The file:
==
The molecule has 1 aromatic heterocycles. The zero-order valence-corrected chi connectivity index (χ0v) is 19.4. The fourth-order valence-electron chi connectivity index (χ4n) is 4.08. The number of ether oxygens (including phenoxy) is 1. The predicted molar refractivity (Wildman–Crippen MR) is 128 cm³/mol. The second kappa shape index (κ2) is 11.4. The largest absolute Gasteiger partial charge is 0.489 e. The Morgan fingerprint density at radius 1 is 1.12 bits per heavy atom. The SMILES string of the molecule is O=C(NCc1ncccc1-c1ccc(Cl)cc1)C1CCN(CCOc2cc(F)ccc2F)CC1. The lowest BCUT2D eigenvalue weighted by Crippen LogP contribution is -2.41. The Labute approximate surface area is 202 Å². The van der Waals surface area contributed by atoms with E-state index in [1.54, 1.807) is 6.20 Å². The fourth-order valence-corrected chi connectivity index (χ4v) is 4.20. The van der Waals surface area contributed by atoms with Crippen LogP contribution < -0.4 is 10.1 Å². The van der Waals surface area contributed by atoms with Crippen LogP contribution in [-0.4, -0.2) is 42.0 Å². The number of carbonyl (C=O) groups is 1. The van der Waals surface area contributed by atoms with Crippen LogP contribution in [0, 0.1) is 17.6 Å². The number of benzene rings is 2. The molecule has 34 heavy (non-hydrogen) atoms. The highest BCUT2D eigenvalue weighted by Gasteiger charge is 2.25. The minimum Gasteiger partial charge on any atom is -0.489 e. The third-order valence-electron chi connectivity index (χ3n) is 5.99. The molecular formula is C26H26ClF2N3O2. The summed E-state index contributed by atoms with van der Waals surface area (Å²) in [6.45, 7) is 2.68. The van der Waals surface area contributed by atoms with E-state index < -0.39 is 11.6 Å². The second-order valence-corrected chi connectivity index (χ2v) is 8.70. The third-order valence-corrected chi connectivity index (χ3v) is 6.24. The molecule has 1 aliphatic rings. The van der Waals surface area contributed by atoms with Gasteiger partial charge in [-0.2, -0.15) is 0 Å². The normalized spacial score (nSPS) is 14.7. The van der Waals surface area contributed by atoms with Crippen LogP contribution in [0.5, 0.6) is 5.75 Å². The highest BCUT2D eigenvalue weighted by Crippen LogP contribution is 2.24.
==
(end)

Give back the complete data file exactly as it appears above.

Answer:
The molecule has 1 aromatic heterocycles. The zero-order valence-corrected chi connectivity index (χ0v) is 19.4. The fourth-order valence-electron chi connectivity index (χ4n) is 4.08. The number of ether oxygens (including phenoxy) is 1. The predicted molar refractivity (Wildman–Crippen MR) is 128 cm³/mol. The second kappa shape index (κ2) is 11.4. The largest absolute Gasteiger partial charge is 0.489 e. The Morgan fingerprint density at radius 1 is 1.12 bits per heavy atom. The SMILES string of the molecule is O=C(NCc1ncccc1-c1ccc(Cl)cc1)C1CCN(CCOc2cc(F)ccc2F)CC1. The lowest BCUT2D eigenvalue weighted by Crippen LogP contribution is -2.41. The Labute approximate surface area is 202 Å². The van der Waals surface area contributed by atoms with E-state index in [1.54, 1.807) is 6.20 Å². The fourth-order valence-corrected chi connectivity index (χ4v) is 4.20. The van der Waals surface area contributed by atoms with Crippen LogP contribution < -0.4 is 10.1 Å². The van der Waals surface area contributed by atoms with Crippen LogP contribution in [-0.4, -0.2) is 42.0 Å². The number of carbonyl (C=O) groups is 1. The van der Waals surface area contributed by atoms with Crippen LogP contribution in [0, 0.1) is 17.6 Å². The number of benzene rings is 2. The molecule has 34 heavy (non-hydrogen) atoms. The highest BCUT2D eigenvalue weighted by Gasteiger charge is 2.25. The minimum Gasteiger partial charge on any atom is -0.489 e. The third-order valence-electron chi connectivity index (χ3n) is 5.99. The molecular formula is C26H26ClF2N3O2. The summed E-state index contributed by atoms with van der Waals surface area (Å²) in [6.45, 7) is 2.68. The van der Waals surface area contributed by atoms with E-state index < -0.39 is 11.6 Å². The second-order valence-corrected chi connectivity index (χ2v) is 8.70. The third-order valence-corrected chi connectivity index (χ3v) is 6.24. The molecule has 1 aliphatic rings. The van der Waals surface area contributed by atoms with Gasteiger partial charge in [-0.2, -0.15) is 0 Å². The normalized spacial score (nSPS) is 14.7. The van der Waals surface area contributed by atoms with Crippen LogP contribution in [0.5, 0.6) is 5.75 Å². The highest BCUT2D eigenvalue weighted by Crippen LogP contribution is 2.24.